Characterization of Tissue Transglutaminase as a Potential Biomarker for Tissue Response toward Biomaterials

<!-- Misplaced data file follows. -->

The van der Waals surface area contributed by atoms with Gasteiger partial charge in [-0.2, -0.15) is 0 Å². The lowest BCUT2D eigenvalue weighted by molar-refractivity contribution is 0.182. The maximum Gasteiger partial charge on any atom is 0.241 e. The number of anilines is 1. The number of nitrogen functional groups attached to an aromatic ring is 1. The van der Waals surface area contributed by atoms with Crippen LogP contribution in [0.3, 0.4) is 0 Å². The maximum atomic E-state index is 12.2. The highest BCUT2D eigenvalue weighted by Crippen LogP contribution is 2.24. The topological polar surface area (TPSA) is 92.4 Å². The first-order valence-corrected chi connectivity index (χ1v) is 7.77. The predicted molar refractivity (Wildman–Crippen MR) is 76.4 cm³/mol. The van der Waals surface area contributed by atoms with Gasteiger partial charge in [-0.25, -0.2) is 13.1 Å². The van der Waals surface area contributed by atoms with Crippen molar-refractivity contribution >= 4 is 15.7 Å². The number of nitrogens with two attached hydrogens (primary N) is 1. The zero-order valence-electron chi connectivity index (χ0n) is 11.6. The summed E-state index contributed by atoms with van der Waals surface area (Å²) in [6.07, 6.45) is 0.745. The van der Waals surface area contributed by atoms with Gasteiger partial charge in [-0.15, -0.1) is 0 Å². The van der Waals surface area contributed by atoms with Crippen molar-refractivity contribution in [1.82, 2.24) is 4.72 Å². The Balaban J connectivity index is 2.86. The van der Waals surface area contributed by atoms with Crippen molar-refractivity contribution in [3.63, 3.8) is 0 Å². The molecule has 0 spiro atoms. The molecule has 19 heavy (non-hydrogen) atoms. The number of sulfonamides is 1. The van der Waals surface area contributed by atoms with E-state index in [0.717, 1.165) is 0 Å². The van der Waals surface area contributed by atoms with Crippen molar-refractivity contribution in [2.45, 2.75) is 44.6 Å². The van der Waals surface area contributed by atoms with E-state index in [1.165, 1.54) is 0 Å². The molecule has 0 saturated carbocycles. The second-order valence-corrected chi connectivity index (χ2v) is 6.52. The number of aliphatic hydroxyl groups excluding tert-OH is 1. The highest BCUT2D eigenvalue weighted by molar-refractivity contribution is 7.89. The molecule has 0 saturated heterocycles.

Tissue transglutaminase (TGase 2) is proposed to be important for biomaterial–tissue interactions due to its presence and versatile functions in the extracellular environment. TGase 2 catalyzes the cross-linking of proteins through its Ca2+-dependent acyltransferase activity. Moreover, it enhances the interactions between fibronectin and integrins, which in turn mediates the adhesion, migration, and motility of the cells. TGase 2 is also a key player in the pathogenesis of fibrosis. In this study, we investigated whether TGase 2 is present at the biomaterial–tissue interface and might serve as an informative biomarker for the visualization of tissue response toward gelatin-based biomaterials. Two differently cross-linked hydrogels were used, which were obtained by the reaction of gelatin with lysine diisocyanate ethyl ester. The overall expression of TGase 2 by endothelial cells, macrophages, and granulocytes was partly influenced by contact to the hydrogels or their degradation products, although no clear correlation was evidenced. In contrast, the secretion of TGase 2 differed remarkably between the different cells, indicating that it might be involved in the cellular reaction toward gelatin-based hydrogels. The hydrogels were implanted subcutaneously in immunocompetent, hairless SKH1-Elite mice. Ex vivo immunohistochemical analysis of tissue sections over 112 days revealed enhanced expression of TGase 2 around the hydrogels, in particular at days 14 and 21 post-implantation. The incorporation of fluorescently labeled cadaverine derivatives for the detection of active TGase 2 was in accordance with the results of the expression analysis. The presence of an irreversible inhibitor of TGase 2 led to attenuated incorporation of the cadaverines, which verified the catalytic action of TGase 2. Our in vitro and ex vivo results verified TGase 2 as a potential biomarker for tissue response toward gelatin-based hydrogels. In vivo, no TGase 2 activity was detectable, which is mainly attributed to the unfavorable physicochemical properties of the cadaverine probe used.
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